Most tourists and travelers alike seem to have dreams of visiting Alaska. Big mountains, big skies, big wildlife. There is so much to see and do in Alaska that you could fill months and months with activities. Seeing the state was my top dream bucket list item. In 2014, I achieved that goal and now live in the Denali area seven months out of the year. Come visit, you will not regret the decision.
People far and wide travel to the Alaskan interior in hopes of catching a view of the tallest mountain in North America, Denali. Formerly known as Mt. McKinley, President Obama approved the renaming to the original Athabascan name of Denali in August 2015. Denali, meaning The High One, summits at 20,322 feet above sea level. Seeing The Mountain should be high on your Alaskan list. There are several ways. Three of these must take tours gives you the opportunity.
1. Denali National Park Bus
Taking the park’s bus tours are the only way during the official season (mid-May to mid-September) to see the interior of Denali National Park. Two types of buses are offered. You can sign up for an official tour with full narration by the extremely experienced bus guides, either the Natural History, Wilderness Tundra or Kantishna tours. All three afford views of The Mountain, if it is visible. Or you can take a shuttle bus which allows riders to hop on and off anywhere along the park road. The best viewing point is at the Eielson Visitor Center located at mile 66. The park road is 92.5 miles long, starting at George Parks Highway and ending in the teeny tiny town of Kantishna. Kantishna used to be a mining town but now only a few wilderness resorts are located there.
Not only do visitors get the opportunity to view The Mountain but also some incredible wildlife spottings. The big five to find are bears, moose, caribou, wolves, and Dall sheep. On any given day, the chances of seeing all are very high except for the wolf. Wolves are a little more elusive than the rest. Of course, many more species live within the park and may surprise you with their presence.
Prices vary depending on which tour you pick or how far you chose to go on the shuttle buses. Prices range from $26.50 to $194.
2. Flight to Denali
You can take either a glacier landing flight or a Denali fly-by scenic flight. I’ve flown on both and recommend either. Fly Denali is the only Denali area flight company allowed to offer glacier landings within Denali National Park. You will get an up close and personal view of Denali as you land on a glacier which seems a stone’s throw from the summit. You will see ice blue glacier pools from above that will have you scrambling for your camera. Taking the glacier landing is pricey ringing in at just over $500 but so worth the money.
If a glacier landing is out of your price range, there are other options. You can do a flight seeing tour. These tours fly through Denali National Park up to and around The Mountain. Prices vary from $200-$400 depending on starting point, how long you are in the air and number of guests. Try Denali Air or Kantishna Air Taxi as some options.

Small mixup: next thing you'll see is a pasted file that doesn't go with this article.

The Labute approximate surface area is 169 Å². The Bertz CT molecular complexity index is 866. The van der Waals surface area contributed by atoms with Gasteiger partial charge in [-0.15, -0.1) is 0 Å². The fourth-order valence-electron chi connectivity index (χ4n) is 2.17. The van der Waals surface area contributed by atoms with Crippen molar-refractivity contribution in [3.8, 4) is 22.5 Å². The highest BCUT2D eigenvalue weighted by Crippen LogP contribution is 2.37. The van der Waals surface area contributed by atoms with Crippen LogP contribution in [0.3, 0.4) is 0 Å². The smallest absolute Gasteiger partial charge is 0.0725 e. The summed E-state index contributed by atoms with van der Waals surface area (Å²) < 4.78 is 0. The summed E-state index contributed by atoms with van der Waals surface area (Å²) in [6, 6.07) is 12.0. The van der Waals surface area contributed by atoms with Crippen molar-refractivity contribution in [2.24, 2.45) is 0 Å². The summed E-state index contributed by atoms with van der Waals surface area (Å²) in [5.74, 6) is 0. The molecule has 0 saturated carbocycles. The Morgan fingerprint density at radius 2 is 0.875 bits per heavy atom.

My favorite time to take one of these flights is in the fall which means the end of August or beginning of September. Why? Because usually the mountains are covered in freshly fallen snow and I love snow. Both types of flights are only offered during the May to September season.
3. Denali Highway Tour
Considered the #2 “Drive of a Lifetime” by National Geographic Traveler magazine, Denali Highway is unique in that it is only open when there is no snow. It is a gravel highway that is not maintained during the winter. The highway connects Richardson Highway to George Parks Highway. Prior to the construction of Parks Highway, Denali Highway was the only road access to Denali National Park. Denali Jeep Excursions offers a four-hour narrated tour of this highway with wide open views of spectacular scenery. Guests drive themselves in 4-door Jeep Wranglers with a guide in a separate Jeep along the gravel road looking for wildlife and adventure. Several stops along the way allow for picture taking and walking around. There are a few spots along the road in which to view Denali if it is visible. Another unique feature of the highway is the availability of roadside camping. Visitors are allowed to pull over anywhere and camp as long as they are not obstructing the road. Tour prices are $169 per person.
4. Husky Homestead Tour
Jeff King, four-time Iditarod champion, is the owner of this sled dog kennel. Jeff and his staff present a show three times daily. Upon arriving in their shuttle bus, guests are presented with an armful of puppies. Cuddle and play with a chubby little playful pup while getting your picture taken. Then watch as the staff hook up a team to an ATV for a practice run. Excited dogs jump and howl for their chance to participate in the run. They love to run and put on a show. After the team dashes off, guests are given an informative and fun presentation on the life and care of sled dogs as well as a talk with Jeff himself about running in the Iditarod. Time flies by and before you know it, it is time to leave. Who knew there is so much to dog mushing? Tour price is $59 for a 2 1/2 hour show.
The area offers several more varieties of tours; however, these four are the ones I feel guests get the most bang for their buck. Other options include white water rafting, ATV or Argo tours, helicopter rides, covered wagon rides, off-road Jeep tours, and midnight golf to name a few. If tours are not your thing, there is plenty of hiking and other outdoor activities to keep you occupied.
About the Writer:
Tricia Krohn, author of the guidebook Denali, It’s for Everyone from Tourist to Seasonal Worker, calls the Denali area home most of the year. She funds her travels by working seasonally in various areas of the US and abroad. Read about her travels at along with ways to travel and work.